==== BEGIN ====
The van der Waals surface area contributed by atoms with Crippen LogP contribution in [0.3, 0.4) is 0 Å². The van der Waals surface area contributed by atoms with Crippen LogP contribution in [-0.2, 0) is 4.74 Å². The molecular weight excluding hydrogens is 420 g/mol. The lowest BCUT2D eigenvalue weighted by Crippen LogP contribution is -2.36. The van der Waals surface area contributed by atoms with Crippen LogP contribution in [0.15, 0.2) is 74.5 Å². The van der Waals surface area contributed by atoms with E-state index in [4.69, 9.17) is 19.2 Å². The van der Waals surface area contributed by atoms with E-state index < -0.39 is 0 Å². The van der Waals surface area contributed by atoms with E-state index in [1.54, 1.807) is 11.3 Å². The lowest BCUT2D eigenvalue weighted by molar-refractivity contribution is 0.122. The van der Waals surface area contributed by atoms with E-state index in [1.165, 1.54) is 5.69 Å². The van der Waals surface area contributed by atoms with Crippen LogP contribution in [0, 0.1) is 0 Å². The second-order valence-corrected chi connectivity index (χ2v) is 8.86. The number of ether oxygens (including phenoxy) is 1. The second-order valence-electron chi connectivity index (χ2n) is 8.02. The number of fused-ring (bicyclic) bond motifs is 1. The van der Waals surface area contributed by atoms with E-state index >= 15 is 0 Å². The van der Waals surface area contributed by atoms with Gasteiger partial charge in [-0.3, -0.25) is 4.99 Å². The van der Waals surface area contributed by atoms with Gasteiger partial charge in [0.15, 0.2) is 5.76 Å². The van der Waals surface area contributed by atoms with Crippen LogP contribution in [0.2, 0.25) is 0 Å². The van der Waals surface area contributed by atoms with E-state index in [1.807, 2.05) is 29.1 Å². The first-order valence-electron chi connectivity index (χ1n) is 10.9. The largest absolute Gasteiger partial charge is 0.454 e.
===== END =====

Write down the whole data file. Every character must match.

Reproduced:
The van der Waals surface area contributed by atoms with Crippen LogP contribution in [0.3, 0.4) is 0 Å². The van der Waals surface area contributed by atoms with Crippen LogP contribution in [-0.2, 0) is 4.74 Å². The molecular weight excluding hydrogens is 420 g/mol. The lowest BCUT2D eigenvalue weighted by Crippen LogP contribution is -2.36. The van der Waals surface area contributed by atoms with Crippen LogP contribution in [0.15, 0.2) is 74.5 Å². The van der Waals surface area contributed by atoms with E-state index in [4.69, 9.17) is 19.2 Å². The van der Waals surface area contributed by atoms with E-state index < -0.39 is 0 Å². The van der Waals surface area contributed by atoms with E-state index in [1.54, 1.807) is 11.3 Å². The lowest BCUT2D eigenvalue weighted by molar-refractivity contribution is 0.122. The van der Waals surface area contributed by atoms with E-state index in [1.165, 1.54) is 5.69 Å². The van der Waals surface area contributed by atoms with Crippen LogP contribution in [0, 0.1) is 0 Å². The second-order valence-corrected chi connectivity index (χ2v) is 8.86. The number of ether oxygens (including phenoxy) is 1. The second-order valence-electron chi connectivity index (χ2n) is 8.02. The number of fused-ring (bicyclic) bond motifs is 1. The van der Waals surface area contributed by atoms with E-state index >= 15 is 0 Å². The van der Waals surface area contributed by atoms with Gasteiger partial charge in [-0.3, -0.25) is 4.99 Å². The van der Waals surface area contributed by atoms with Gasteiger partial charge in [0.15, 0.2) is 5.76 Å². The van der Waals surface area contributed by atoms with Crippen LogP contribution in [0.2, 0.25) is 0 Å². The van der Waals surface area contributed by atoms with E-state index in [1.807, 2.05) is 29.1 Å². The first-order valence-electron chi connectivity index (χ1n) is 10.9. The largest absolute Gasteiger partial charge is 0.454 e.